When Linda Nelson and George Sanders purchased the warm-spring ponds west of Grantsville a decade ago, the property was a mess: a mucky party spot strewn with refuse and sprinkled with glass from broken bottles.
"It was just a big garbage dump," a magnet for wild times, Sanders says. One rumor hinted that an alligator had been set loose in the vicinity, having grown too big to remain a pet.Yet the partners, who also operate Salt Lake's Neptune Divers, saw potential there. They set about turning 80 acres just south of the Great Salt Lake into a haven for scuba divers and snorkelers. They dubbed their project Bonneville Seabase. The name reflects the springs' ancient predecessor, Lake Bonneville, and qualities the pools share with certain seas: warm, salty water and, thanks to Sanders, Nelson and friends, tropical creatures - damselfish, sailfin tangs, French angelfish, batfish and shrimp.
"This is Mitzi," said Nelson, introducing visitors to a porcupine puffer nuzzling the fingers of Trish Barrett. Barrett, a junior high school counselor and scuba instructor, dangled lettuce at the edge of a Seabase "bay" sheltered by a plastic dome.
Mitzi, a plump fish with leopard-spotted skin and thorn-shaped spikes, seemed friendly and curious but not particularly interested in nibbling Barrett's Romaine lettuce. What Mitzi, a native of the Sea of Cortez, relishes is squid.
"She's into welfare," Nelson said matter of factly. She brought out a container filled with squid portions. Barrett made an offering, and Mitzi smacked at it eagerly, making a popping-slurping sound with her fishy lips.
The free food attracted the pond's sharks.
Yes, the Bonneville Seabase has sharks - nurse sharks, a few feet long, Nelson said. The bay is home to four.
Kids who snorkel love the sharks, she said. "They're more attuned to the world" and have learned that most sharks pose no threat to humans (though they and other fish will "protect" their territory). Adult humans are more skittish.
Nurse sharks have small teeth, but they are really quite mellow.
"They're sort of the Barney of sharks," Nelson said. "They're sharks, but they're embarrassed about it. These sharks have been good ambassadors for their species."
The tropical creatures came to this near-desert inland valley in a variety of ways. Some were kept in giant tanks in Las Vegas. A few suffered illnesses there and were transported to Grantsville in hopes that they would get better. Many did, in miraculous order. Most of the fish, however, were purchased by average folks for aquariums.
"People buy them and put them in fish tanks, which is really silly," Nelson said, "because all they do is eat and grow." Some fish get too big for living-room tanks.
At Bonneville Seabase, swimmers and divers mingle with fish otherwise found thousands of miles away. People drive to Grantsville not only from the Wasatch Front but also from Colorado, Montana and Wyoming - generally in the dead of winter - to dive and to complete scuba certification training in pools ranging up to 60 feet deep, Sanders said.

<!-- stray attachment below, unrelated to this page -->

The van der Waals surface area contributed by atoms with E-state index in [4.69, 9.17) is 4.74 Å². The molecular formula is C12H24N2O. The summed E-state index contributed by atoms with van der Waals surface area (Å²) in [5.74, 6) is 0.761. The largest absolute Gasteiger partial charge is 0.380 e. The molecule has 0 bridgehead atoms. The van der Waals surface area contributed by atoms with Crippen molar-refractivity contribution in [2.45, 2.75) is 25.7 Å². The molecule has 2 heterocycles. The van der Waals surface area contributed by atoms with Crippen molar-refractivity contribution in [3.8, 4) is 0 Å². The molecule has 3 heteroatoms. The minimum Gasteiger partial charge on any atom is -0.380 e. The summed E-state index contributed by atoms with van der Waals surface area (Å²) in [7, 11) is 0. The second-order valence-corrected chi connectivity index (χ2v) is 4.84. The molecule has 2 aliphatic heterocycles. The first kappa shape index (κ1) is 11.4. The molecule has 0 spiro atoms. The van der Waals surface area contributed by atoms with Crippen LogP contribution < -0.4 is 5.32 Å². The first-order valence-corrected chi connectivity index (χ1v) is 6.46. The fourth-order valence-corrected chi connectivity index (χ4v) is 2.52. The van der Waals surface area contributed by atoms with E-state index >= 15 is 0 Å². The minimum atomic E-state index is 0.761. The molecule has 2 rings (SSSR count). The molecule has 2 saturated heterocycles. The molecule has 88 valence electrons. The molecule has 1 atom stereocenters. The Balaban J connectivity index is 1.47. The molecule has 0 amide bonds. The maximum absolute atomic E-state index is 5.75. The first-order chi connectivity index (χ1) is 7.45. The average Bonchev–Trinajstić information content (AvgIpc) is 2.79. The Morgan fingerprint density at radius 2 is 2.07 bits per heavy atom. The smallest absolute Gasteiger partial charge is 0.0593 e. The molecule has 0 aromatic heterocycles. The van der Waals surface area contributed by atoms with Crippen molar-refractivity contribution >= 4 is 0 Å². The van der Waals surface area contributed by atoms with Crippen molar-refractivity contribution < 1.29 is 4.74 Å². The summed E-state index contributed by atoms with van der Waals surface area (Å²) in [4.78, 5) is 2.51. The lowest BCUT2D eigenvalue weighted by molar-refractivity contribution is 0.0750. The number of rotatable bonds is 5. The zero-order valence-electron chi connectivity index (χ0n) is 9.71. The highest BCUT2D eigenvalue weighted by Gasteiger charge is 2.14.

"To develop an inland ocean is an incredible concept," said Scott Taylor, who operates Adventure Is . . ., a scuba-diving school in Laramie, Wyo. He accompanied a group, many of them high-school students, to Grantsville for a weekend outing in the unusual springs.
"This was just mud out here" in the late '80s, Sanders said. To firm up the spongy ground around the springs, he added rock, sprayed the mixture with salty water, which acts like a natural cement, put a construction fabric over that and finished up with gravel. The pools, too, needed dredging - cranes and buckets sit nearby - and were lined with rocks to keep the sides from sloughing off. He's still working on the site, particularly on Devil's Hole, a planned deep-diving area.
"It's a fun project," Sanders said. "We can give divers an ocean experience in Utah."
Yvette Widman and Richard Volin of Laramie were ready to give it a try. They had donned the full scuba array and were preparing to jump into an outdoor pond.
Widman, an archaeologist, said she wants to be certified to do underwater research. Ancient artifacts are found along seashores and even under modern reservoirs. "They're all over the place, like Lake Powell," she said.
Clinton Hurst, a teen swimming with friends from Lindon who had enjoyed a morning of snorkeling, was enthused about the experience. He'd never tried this in an ocean, yet the Seabase gave him a day to remember - especially meeting the sharks and feeding the fish. "You get that lettuce and wave it in front of the fish and they come to eat it," he said.
The minerals and salts in seawater are here, too, left behind when Lake Bonneville receded millenniums ago, though there is a little less sulfate and magnesium, Sanders and Nelson said. The surface temperature of the water under the Seabase Aqua Dome, posted daily on a chalkboard in the tropical-themed headquarters, was recorded on this day at 78.1 degrees Fahrenheit. The outside bay was reported to be 73.7 degrees.
The humidity under the dome is high, and the conditions stay temperate year round, Nelson said.
"This is a great greenhouse all winter long. We grow tomatoes in here - though not enough for the public," she said.
Contrary to usual expectations, the deeper you dive into these pools, the warmer it gets, Sanders said. The water bubbling up from the springs is about 90 degrees. The moisture may originate with the snow and rain that falls on the nearby Stansbury Mountains; this descends deep into the earth, where it is heated before percolating back to the surface.
Or the water may be older still.
University researchers tested the springs and found no evidence of chlorofluorocarbons - a sign of the industrial age and of modern man - in the water, Nelson said. The cycle back to the surface is therefore believed to be at least a half-century.
"My personal belief," said Sanders, "is that it is fossil water."